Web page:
It comes from Groot #4 (yes, that Groot, obviously), written by Jeff Loveness and drawn by Brian Kessinger. When it was first announced that Groot was getting his own series, I wondered how the hell they'd manage to tell entire issues of story starring a character who's vocabulary is a whopping three words. In this example, the answer to that question is, "very cleverly." Groot has to convince another character that the universe is worth fighting for, and while he only has three words to use, he manages to express all the things he loves about the universe in those three words. It's schlocky, sure, but it's also a beautiful image.

Even if it chock full of replacement charac…

The 2015 Fall Season

Yep, it's that time of year again! TV shows are about to begin anew, and as always my crazy ass just sat here and created a spreadsheet listing all the shows I plan on watching this season, when they start, what time they're on, and on top of that a color-coded guide to what channel. Partly I do this because people seem to love it (if you look at the list of posts to the left there, you'll see that last year's installment is ranked on the top ten most popular posts I've done) and also partly because I'm getting old and between that and all the cumulative booze of my lifetime I just can't remember all this shit anymore.

Side note: I just noticed this is my 92nd post this year, which equals my total from last year, so I guess I'm well on my way to breaking my record number of posts in a year, which is 100. But that's a topic for another time.

Now it's time for what you're here to see!

One thing that jumps out right away? That's a lot of fu…

Goodreads Book Review - Vengeance of the Iron Dwarf

Vengeance of the Iron Dwarf by R.A. Salvatore
My rating: 3 of 5 stars

I feel like my Salvatore reviews tend to get pretty repetitive. Praise the action scenes, praise the characters, mention how much it left me looking forward to the next one, wash, rinse, repeat. And all of those things apply to my thoughts on this installment in the Legend of Drizzt. My problem with this book, however, is the separation of some of the main characters. After a series of books in which most of the characters we've come to know and love are dead and gone, they're brought back and reunited, giving us a chance to once again enjoy the characters and camaraderie we've come to expect from the Companions of the Hall... and instead we get a book in which Wulfgar and Regis only share a half-page scene with the other characters, a situation furthermore worsened by how much time Drizzt spends away from Bruenor and Catti-brie, especially during the climactic battle and long, drawn out battles that fol…

Panel of the Week: 8/26/15

Continuing my ride on the "getting caught up" train, here's my second of these in a row. Yesterday I posted the previous week's winner, one that involved, among other things, a creative mix of sound effect and panel placement. The next winner as no such technical merit, but instead was selected just for complete absurdity. It comes from Spider-Woman #10, by writer Dennis Hopeless and artist Natacha Bustos:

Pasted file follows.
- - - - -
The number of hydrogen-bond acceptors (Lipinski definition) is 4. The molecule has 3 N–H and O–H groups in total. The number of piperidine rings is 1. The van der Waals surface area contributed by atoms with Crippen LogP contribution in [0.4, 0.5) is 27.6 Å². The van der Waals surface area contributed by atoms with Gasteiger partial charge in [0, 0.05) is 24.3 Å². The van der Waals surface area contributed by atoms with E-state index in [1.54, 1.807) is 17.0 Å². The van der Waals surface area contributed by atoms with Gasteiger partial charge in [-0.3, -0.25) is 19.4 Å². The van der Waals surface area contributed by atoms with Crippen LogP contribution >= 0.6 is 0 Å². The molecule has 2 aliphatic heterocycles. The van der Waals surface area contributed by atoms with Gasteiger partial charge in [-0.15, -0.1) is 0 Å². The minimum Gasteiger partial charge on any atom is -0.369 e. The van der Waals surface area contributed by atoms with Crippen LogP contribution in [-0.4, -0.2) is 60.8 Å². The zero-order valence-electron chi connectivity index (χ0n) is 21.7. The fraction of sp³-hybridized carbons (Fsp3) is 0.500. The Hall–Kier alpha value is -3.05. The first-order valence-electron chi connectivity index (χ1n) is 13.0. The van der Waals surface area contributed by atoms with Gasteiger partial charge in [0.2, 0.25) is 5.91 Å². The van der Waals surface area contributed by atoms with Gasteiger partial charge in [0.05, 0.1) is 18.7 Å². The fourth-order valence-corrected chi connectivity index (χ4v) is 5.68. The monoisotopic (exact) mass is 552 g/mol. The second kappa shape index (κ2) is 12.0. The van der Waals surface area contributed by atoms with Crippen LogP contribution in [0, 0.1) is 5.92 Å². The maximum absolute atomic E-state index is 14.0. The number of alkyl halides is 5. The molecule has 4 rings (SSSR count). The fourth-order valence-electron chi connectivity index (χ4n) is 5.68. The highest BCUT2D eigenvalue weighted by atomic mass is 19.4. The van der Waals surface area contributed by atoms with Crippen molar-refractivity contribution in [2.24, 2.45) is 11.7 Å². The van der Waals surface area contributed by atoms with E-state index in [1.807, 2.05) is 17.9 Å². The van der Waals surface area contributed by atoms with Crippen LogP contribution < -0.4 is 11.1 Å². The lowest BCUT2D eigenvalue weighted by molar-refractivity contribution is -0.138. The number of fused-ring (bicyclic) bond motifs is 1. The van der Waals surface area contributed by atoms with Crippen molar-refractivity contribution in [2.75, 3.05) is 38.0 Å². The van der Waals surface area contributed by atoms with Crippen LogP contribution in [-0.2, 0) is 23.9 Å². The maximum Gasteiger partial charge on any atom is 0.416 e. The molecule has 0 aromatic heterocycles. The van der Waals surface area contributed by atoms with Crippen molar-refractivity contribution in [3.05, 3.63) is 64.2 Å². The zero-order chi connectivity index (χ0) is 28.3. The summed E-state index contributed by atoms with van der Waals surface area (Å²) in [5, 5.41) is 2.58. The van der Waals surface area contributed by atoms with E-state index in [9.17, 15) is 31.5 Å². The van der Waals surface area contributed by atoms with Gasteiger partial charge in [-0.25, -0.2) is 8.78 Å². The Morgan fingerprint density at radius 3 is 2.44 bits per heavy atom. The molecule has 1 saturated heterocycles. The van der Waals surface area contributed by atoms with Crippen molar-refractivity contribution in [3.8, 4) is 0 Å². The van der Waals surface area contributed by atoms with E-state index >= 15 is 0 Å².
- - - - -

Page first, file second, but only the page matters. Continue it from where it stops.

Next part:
Hulk cows.

I'm not even going to explain this one. Or praise it. Or say anything else at all, really. I'll just let the (awesome?) absurdity speak for itself.

Hulk cows.

Panel of the Week: 8/19/15

Yeah, I know; I'm ridiculously behind on these. Don't worry, I plan on getting all caught up this week. Anyway. In the last post in this series, I fairly well excoriated DC for being absolutely ridiculous. So it's no surprise given how life works that they'd turn around and win the title in a good way with a great piece of art:

The full-page piece of awesomeness in question comes from Justice League #43, written by Geoff Johns and drawn by Jason Fabok. It's the third chapter of the ongoing Darkseid War storyline, and the image captures the arrival of that titular figure to the battlefield. It's a full-page image of the great embodiment of evil superimposed over panels of his mighty army shaped in the form of a horizontal "boom" the sound the boom tube makes, which signifies his arrival. The entire page, wonderfully drawn by Fabok (who, for me, seems to throw back to the great artists of the 90's like Jim Lee and Michael Turner, with all of their s…

Goodreads Book Review - Doctor Who: Touched by an Angel

Doctor Who: Touched By An Angel by Jonathan Morris
My rating: 4 of 5 stars

I'm two in a row on good Doctor Who novels. Prior to this book I read The Silent Stars Go By, by Dan Abnett. While I enjoyed that book more, Morris' novel here is a very enjoyable one as well. The characters are written "correctly," meaning their voices ring true to what you'd expect based on their TV show personas. The story is touching and emotional, as some of the best Doctor Who stories are, and it features one of my favorite Who villains, the Weeping Angels.  I'm not sure offhand when this came out in relation to when episodes of the show aired, but whether it came before or after the episode, there's a nice bit of foreshadowing for the Angels Take Manhattan episode that tugged on my heartstrings a little bit. I could definitely see this being a probably two-part episode of the series, which is fairly hefty praise when you think about it.